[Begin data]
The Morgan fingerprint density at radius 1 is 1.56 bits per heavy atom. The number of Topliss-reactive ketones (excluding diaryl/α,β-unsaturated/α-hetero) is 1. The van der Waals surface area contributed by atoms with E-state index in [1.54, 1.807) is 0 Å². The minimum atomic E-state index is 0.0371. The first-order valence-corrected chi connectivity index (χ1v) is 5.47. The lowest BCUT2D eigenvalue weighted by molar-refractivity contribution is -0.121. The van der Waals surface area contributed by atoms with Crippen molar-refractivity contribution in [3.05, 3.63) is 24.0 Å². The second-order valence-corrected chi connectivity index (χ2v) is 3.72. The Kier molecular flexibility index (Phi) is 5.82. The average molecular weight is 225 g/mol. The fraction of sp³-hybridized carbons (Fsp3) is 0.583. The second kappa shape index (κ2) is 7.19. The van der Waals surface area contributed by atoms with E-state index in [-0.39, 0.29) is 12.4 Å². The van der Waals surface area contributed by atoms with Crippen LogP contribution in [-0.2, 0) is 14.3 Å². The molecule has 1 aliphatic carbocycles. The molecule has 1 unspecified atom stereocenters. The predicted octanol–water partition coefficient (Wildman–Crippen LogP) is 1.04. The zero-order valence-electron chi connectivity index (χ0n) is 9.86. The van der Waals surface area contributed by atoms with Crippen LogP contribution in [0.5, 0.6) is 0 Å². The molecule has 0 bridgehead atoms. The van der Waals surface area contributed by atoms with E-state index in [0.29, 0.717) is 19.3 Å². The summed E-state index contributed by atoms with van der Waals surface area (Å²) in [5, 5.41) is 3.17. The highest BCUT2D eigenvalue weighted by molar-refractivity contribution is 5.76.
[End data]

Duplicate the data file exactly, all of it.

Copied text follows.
The Morgan fingerprint density at radius 1 is 1.56 bits per heavy atom. The number of Topliss-reactive ketones (excluding diaryl/α,β-unsaturated/α-hetero) is 1. The van der Waals surface area contributed by atoms with E-state index in [1.54, 1.807) is 0 Å². The minimum atomic E-state index is 0.0371. The first-order valence-corrected chi connectivity index (χ1v) is 5.47. The lowest BCUT2D eigenvalue weighted by molar-refractivity contribution is -0.121. The van der Waals surface area contributed by atoms with Crippen molar-refractivity contribution in [3.05, 3.63) is 24.0 Å². The second-order valence-corrected chi connectivity index (χ2v) is 3.72. The Kier molecular flexibility index (Phi) is 5.82. The average molecular weight is 225 g/mol. The fraction of sp³-hybridized carbons (Fsp3) is 0.583. The second kappa shape index (κ2) is 7.19. The van der Waals surface area contributed by atoms with E-state index in [-0.39, 0.29) is 12.4 Å². The van der Waals surface area contributed by atoms with Crippen LogP contribution in [-0.2, 0) is 14.3 Å². The molecule has 1 aliphatic carbocycles. The molecule has 1 unspecified atom stereocenters. The predicted octanol–water partition coefficient (Wildman–Crippen LogP) is 1.04. The zero-order valence-electron chi connectivity index (χ0n) is 9.86. The van der Waals surface area contributed by atoms with Crippen LogP contribution in [0.5, 0.6) is 0 Å². The molecule has 0 bridgehead atoms. The van der Waals surface area contributed by atoms with E-state index in [0.29, 0.717) is 19.3 Å². The summed E-state index contributed by atoms with van der Waals surface area (Å²) in [5, 5.41) is 3.17. The highest BCUT2D eigenvalue weighted by molar-refractivity contribution is 5.76.